Chief of Staff Gen. Mark Welsh wants to make it very clear that he was not blaming victims of sexual assault when he mentioned the “hookup mentality” during a recent hearing.
“What I was getting at was the fact that if you have people who come into the military who come from a lifestyle where they don’t typically respect — in the same way we in the military would respect — the feelings, the concerns, the issues of others, then you have people that if they get in a bad situation will take advantage of others,” Welsh told Air Force Times in a May 17 interview.
Welsh told lawmakers at a May 7 Senate Armed Services hearing that about 20 percent of the women who join the Defense Department and the Air Force report they were sexually assaulted before they came into the military.
“So, they come in from a society where this occurs,” he said. “Some of it is the hookup mentality of junior high even and high school students now, which my children can tell you about from watching their friends and being frustrated by it.”
Those comments led to an outcry from critics, who said Welsh was chastising victims of sexual assault. Welsh told Air Force Times he regrets if any victims felt he was blaming them.
“I have never blamed victims for sexual assault — I would never do that,” he said. “My regret is that there’s any victim out there who feels that way. That was clearly not the message I was intending to send and if in fact that was the message that went out, I apologize for any part of that I was responsible for — some of that is beyond my control.”
Welsh said he has become increasingly sensitive about his word choice since becoming chief of staff to avoid such misinterpretations. In one of his first public speeches in this role, Welsh introduced his wife as a “babe,” a term of endearment he has since stopped using in public.
“If you ask my wife, she’s flattered by it,” Welsh said. “If you ask other women, they might say, ‘Well, that’s kind of a strange thing to say in public. I’ve had one man tell me that — not a woman — that he thought you’ve got to be careful about that. Since he said that, I haven’t said it.”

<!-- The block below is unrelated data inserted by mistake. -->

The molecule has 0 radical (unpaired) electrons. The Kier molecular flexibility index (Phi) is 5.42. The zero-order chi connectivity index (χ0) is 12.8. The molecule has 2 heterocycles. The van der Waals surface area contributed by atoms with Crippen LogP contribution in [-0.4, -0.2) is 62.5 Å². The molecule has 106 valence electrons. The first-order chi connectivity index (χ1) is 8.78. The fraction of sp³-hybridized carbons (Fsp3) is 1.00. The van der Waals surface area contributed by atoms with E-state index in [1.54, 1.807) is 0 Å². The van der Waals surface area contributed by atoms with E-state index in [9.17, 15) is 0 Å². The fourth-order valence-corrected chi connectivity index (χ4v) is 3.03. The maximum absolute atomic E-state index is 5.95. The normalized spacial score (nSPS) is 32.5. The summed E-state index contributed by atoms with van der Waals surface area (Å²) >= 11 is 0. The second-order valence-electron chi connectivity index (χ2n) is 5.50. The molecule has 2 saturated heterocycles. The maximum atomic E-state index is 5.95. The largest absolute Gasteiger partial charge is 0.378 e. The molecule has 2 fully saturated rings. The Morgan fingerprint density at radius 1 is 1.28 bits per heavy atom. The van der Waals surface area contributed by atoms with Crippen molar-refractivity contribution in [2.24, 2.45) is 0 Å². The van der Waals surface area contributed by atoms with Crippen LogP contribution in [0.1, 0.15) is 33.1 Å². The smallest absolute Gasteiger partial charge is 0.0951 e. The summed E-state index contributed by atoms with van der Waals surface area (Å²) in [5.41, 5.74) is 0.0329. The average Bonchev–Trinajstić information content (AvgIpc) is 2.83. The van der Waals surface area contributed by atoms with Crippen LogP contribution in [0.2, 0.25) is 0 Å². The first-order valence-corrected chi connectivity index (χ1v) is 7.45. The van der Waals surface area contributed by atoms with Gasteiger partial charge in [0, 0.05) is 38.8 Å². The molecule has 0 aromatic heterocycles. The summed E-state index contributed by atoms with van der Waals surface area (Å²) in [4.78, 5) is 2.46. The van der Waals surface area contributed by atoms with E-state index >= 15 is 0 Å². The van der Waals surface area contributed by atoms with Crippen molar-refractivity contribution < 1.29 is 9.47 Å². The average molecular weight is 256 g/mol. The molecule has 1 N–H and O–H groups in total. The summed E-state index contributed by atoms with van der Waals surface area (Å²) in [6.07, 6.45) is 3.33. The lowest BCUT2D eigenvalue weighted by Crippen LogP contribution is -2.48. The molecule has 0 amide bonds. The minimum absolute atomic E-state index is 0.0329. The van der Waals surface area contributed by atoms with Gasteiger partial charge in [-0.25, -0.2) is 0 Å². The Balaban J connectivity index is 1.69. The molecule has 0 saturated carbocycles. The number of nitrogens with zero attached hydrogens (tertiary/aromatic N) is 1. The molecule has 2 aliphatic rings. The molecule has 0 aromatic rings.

Welsh said he has been taken aback by the hurricane of criticism he has come under since making the remarks. His message was the exact opposite of what some lawmakers and victims’ advocates thought he said.
Sen. Kirsten Gillibrand, D-N.Y., assailed the comment in a television interview soon after the hearing ended.
“To begin to attribute sexual-assault rates in the military to a hookup culture in high school is beyond belief,” she said on MSNBC. “We’re talking about violent crimes, committed by aggressors, perpetrators who are often targeting victims specifically. This is a violent act. This is not a date gone badly.”
Critics such as Rep. Betty McCollum, D-Minn., interpreted Welsh’s comments as chastising victims of sexual assault.
“Gen. Welsh’s ‘hookup’ comment is a misplaced excuse by a top Pentagon official who doesn’t get it. I have no time for excuses. Congress needs to hold these officials accountable for ending a culture in the armed forces that has failed to stamp out sexual violence,” she told Air Force Times.
Welsh’s comments came as the Pentagon drew sharp scrutiny for several new sexual assault scandals and a report that estimated 26,000 service members had been sexually assaulted in 2012. On May 16, President Obama called Defense Secretary Chuck Hagel, Joint Chiefs Chairman Martin Dempsey, Welsh and the other service chiefs to the White House to discuss the problem.
It’s important for military leadership on all levels to understand that sexual assaults are violent crimes, not incidents that result from “the follies of youth,” said Anu Bhagwati, executive director of the Service Women’s Action Network.
Jennifer Norris, a retired Air National Guardsman who was sexually harassed and assaulted by a supervisor, said Welsh’s comments sent the message that victims are somehow responsible for what happens to them.
“There is a difference between consensual sex and violent crimes,” she said. “This is not about the hookup culture. [To victims,] it sends the message you are screwed from the top down.”
Norris, who now works as a national victim advocate for the Military Rape Crisis Center, said she was a defender of Welsh until he uttered those words.
“I thought, ‘He seems to get it. He seems to care.’ ... He may not have meant to sound so victim-blaming and ignorant, but he did. It showed he clearly does not understand the modus operandi of predators.”
Welsh said he has been clear on the record and with his subordinates that he does not blame victims.
“I tell you this: In the Air Force, you can be absolutely sure that’s not true and I will be happy to come talk to you personally and explain this to you — to every victim if they have that concern.”■